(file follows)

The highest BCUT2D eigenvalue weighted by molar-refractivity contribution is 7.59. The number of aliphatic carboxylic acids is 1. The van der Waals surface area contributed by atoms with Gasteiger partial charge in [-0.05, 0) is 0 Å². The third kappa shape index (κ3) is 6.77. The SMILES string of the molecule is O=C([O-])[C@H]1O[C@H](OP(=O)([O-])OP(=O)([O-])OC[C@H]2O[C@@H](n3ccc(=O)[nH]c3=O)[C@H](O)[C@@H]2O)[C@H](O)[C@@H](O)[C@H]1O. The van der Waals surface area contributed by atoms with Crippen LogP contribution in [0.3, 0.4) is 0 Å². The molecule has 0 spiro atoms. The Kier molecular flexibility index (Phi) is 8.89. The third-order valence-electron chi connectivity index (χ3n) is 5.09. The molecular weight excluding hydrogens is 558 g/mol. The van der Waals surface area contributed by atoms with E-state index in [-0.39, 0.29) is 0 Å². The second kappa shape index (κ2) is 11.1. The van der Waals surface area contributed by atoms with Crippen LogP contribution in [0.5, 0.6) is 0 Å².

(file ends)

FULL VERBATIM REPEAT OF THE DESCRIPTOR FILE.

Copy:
The highest BCUT2D eigenvalue weighted by molar-refractivity contribution is 7.59. The number of aliphatic carboxylic acids is 1. The van der Waals surface area contributed by atoms with Gasteiger partial charge in [-0.05, 0) is 0 Å². The third kappa shape index (κ3) is 6.77. The SMILES string of the molecule is O=C([O-])[C@H]1O[C@H](OP(=O)([O-])OP(=O)([O-])OC[C@H]2O[C@@H](n3ccc(=O)[nH]c3=O)[C@H](O)[C@@H]2O)[C@H](O)[C@@H](O)[C@H]1O. The van der Waals surface area contributed by atoms with Crippen LogP contribution in [0.3, 0.4) is 0 Å². The molecule has 0 spiro atoms. The Kier molecular flexibility index (Phi) is 8.89. The third-order valence-electron chi connectivity index (χ3n) is 5.09. The molecular weight excluding hydrogens is 558 g/mol. The van der Waals surface area contributed by atoms with E-state index in [-0.39, 0.29) is 0 Å². The second kappa shape index (κ2) is 11.1. The van der Waals surface area contributed by atoms with Crippen LogP contribution in [0.5, 0.6) is 0 Å².